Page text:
Visuals for Learning

Andrew Webster, May 6, 2009

Here at ExperiencePoint, we have a Friday ritual that contributes to our continued learning called the “Share Piece”.  It involves one of our team taking 45 minutes and sharing something that they expect the group will find valuable.  The source is usually a business book, and this works out well.  We get a great synopsis, and there’s usually an accompanying presentation.

For my Share Piece, I considered the visuals that had so impressed me in previous share pieces.  Why was I able to remember them so well?  Did they have an impact on my retention?  Accordingly, I decided to deliver my Share Piece about “Visuals for Learning” in the form of a Pecha Kucha presentation (full disclosure: the presentation was a miserable failure, I ignored my own advice and overwhelmed the visuals with too many spoken words.  Luckily, a crowd that values practice as we do is a forgiving one.)

Here’s the Pecha Kucha formula for presenting:

  1. 20 slides
  2. 20 seconds per slide
  3. sit down and shut up

It’s the 3rd bit that I struggle with.  There’s lots out there about pecha-kucha, including a YouTube incarnation/explanation by Whole New Mind author Dan Pink.


Pecha-kucha is the medium… kinda.  The message was about the pedagogical value of visuals.  There are countless advantages to leveraging visuals to enhance learning.  I’ll focus on recall.  Check out this discussion about recall percentages with/without visuals.  There’s reference here to Lionel Standing’s 10,000 pictures study.  The long and short is this:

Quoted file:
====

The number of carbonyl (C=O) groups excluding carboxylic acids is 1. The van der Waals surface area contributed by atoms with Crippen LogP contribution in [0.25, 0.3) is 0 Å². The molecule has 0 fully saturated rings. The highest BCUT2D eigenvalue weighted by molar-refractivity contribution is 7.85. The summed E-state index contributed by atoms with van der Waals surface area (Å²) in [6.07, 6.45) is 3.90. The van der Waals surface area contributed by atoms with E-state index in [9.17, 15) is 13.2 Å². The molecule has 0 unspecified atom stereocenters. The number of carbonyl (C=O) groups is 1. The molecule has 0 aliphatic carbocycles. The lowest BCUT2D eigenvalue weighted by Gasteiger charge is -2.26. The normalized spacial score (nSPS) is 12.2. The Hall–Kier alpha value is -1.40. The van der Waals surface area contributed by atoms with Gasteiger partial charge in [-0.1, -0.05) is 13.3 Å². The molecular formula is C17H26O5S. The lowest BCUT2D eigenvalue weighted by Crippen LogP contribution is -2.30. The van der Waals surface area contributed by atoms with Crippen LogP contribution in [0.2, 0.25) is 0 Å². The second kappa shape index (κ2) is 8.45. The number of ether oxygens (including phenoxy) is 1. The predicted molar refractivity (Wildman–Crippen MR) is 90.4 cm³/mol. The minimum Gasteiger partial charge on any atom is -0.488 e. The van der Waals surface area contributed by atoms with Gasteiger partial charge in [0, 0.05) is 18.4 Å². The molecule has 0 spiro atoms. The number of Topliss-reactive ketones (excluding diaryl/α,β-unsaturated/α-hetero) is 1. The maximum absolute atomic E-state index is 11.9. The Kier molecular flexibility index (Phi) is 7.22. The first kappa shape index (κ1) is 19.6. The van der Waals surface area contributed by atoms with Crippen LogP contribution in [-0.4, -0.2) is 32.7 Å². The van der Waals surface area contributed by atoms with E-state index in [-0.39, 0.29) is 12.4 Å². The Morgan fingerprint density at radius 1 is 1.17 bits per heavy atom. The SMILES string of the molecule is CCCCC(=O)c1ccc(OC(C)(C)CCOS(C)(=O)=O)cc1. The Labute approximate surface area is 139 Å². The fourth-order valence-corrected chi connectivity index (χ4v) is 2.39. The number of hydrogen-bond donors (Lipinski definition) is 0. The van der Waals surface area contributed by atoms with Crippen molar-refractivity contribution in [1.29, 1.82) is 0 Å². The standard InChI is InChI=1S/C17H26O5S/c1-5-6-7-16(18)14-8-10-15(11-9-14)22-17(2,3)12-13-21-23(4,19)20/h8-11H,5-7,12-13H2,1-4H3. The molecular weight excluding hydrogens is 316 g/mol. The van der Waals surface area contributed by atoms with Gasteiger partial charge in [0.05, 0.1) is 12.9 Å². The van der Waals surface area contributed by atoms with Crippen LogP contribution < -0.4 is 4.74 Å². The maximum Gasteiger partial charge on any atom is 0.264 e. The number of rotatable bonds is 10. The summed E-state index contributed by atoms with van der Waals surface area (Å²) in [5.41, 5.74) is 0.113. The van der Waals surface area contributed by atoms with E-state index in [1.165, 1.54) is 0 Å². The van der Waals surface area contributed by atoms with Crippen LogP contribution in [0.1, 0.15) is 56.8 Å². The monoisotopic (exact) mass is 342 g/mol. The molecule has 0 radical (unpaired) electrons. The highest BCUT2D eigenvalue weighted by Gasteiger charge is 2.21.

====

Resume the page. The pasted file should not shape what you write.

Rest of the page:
• Individuals are shown 10,000 pics in five days (yes, that does sound insane)
  • After seeing all 10k pics, subjects are shown some of these again, but all mixed up with other pics they haven’t seen
  • Subjects are able to recognize which were ones they were already shown with 83% (!) accuracy
  • The more vivid the image, the more likely a subject was to recall it (hence the gratuitous cool trippy butterfly pic)
  • Standing extrapolates that if you see 1M vivid images, then you would remember 98% of them in the near term, and 73% in the long term

So naturally, you’ll remember this blog post for years to come; thanks to our friend the vivid butterfly.

Oh no… I’ve done it again, haven’t I?  Overwhelming with words – this time the single visual in a blog post about visuals… We’ll have to chalk this up to practice as well.

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